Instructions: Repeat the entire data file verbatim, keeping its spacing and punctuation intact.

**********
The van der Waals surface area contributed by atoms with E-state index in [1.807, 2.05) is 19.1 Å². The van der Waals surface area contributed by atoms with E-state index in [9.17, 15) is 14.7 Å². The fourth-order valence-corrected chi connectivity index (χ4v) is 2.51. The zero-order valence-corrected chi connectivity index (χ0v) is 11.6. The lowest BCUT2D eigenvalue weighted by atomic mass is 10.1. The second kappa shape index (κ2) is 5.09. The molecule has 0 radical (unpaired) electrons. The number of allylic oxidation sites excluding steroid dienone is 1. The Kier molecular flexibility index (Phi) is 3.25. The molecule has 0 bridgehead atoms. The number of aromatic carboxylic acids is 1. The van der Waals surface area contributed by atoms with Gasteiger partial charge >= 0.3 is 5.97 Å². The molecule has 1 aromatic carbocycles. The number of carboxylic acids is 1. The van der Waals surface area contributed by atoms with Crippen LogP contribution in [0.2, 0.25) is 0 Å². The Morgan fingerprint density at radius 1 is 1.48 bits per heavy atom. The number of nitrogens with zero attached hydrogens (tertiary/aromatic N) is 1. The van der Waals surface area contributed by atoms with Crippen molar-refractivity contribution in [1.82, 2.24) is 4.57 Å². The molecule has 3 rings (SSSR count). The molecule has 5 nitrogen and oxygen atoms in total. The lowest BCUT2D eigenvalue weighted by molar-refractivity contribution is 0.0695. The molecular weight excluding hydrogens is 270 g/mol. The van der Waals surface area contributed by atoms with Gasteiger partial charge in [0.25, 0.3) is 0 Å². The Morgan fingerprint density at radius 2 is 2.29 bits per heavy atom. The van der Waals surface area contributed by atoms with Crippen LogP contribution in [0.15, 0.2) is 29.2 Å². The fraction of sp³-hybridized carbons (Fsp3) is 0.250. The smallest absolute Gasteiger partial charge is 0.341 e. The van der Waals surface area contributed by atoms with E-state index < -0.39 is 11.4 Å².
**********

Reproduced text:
The van der Waals surface area contributed by atoms with E-state index in [1.807, 2.05) is 19.1 Å². The van der Waals surface area contributed by atoms with E-state index in [9.17, 15) is 14.7 Å². The fourth-order valence-corrected chi connectivity index (χ4v) is 2.51. The zero-order valence-corrected chi connectivity index (χ0v) is 11.6. The lowest BCUT2D eigenvalue weighted by atomic mass is 10.1. The second kappa shape index (κ2) is 5.09. The molecule has 0 radical (unpaired) electrons. The number of allylic oxidation sites excluding steroid dienone is 1. The Kier molecular flexibility index (Phi) is 3.25. The molecule has 0 bridgehead atoms. The number of aromatic carboxylic acids is 1. The van der Waals surface area contributed by atoms with Gasteiger partial charge >= 0.3 is 5.97 Å². The molecule has 1 aromatic carbocycles. The number of carboxylic acids is 1. The van der Waals surface area contributed by atoms with Crippen LogP contribution in [0.2, 0.25) is 0 Å². The Morgan fingerprint density at radius 1 is 1.48 bits per heavy atom. The number of nitrogens with zero attached hydrogens (tertiary/aromatic N) is 1. The van der Waals surface area contributed by atoms with Crippen molar-refractivity contribution in [1.82, 2.24) is 4.57 Å². The molecule has 3 rings (SSSR count). The molecule has 5 nitrogen and oxygen atoms in total. The lowest BCUT2D eigenvalue weighted by molar-refractivity contribution is 0.0695. The molecular weight excluding hydrogens is 270 g/mol. The van der Waals surface area contributed by atoms with Gasteiger partial charge in [0.25, 0.3) is 0 Å². The Morgan fingerprint density at radius 2 is 2.29 bits per heavy atom. The van der Waals surface area contributed by atoms with Crippen LogP contribution in [0.15, 0.2) is 29.2 Å². The fraction of sp³-hybridized carbons (Fsp3) is 0.250. The smallest absolute Gasteiger partial charge is 0.341 e. The van der Waals surface area contributed by atoms with E-state index < -0.39 is 11.4 Å².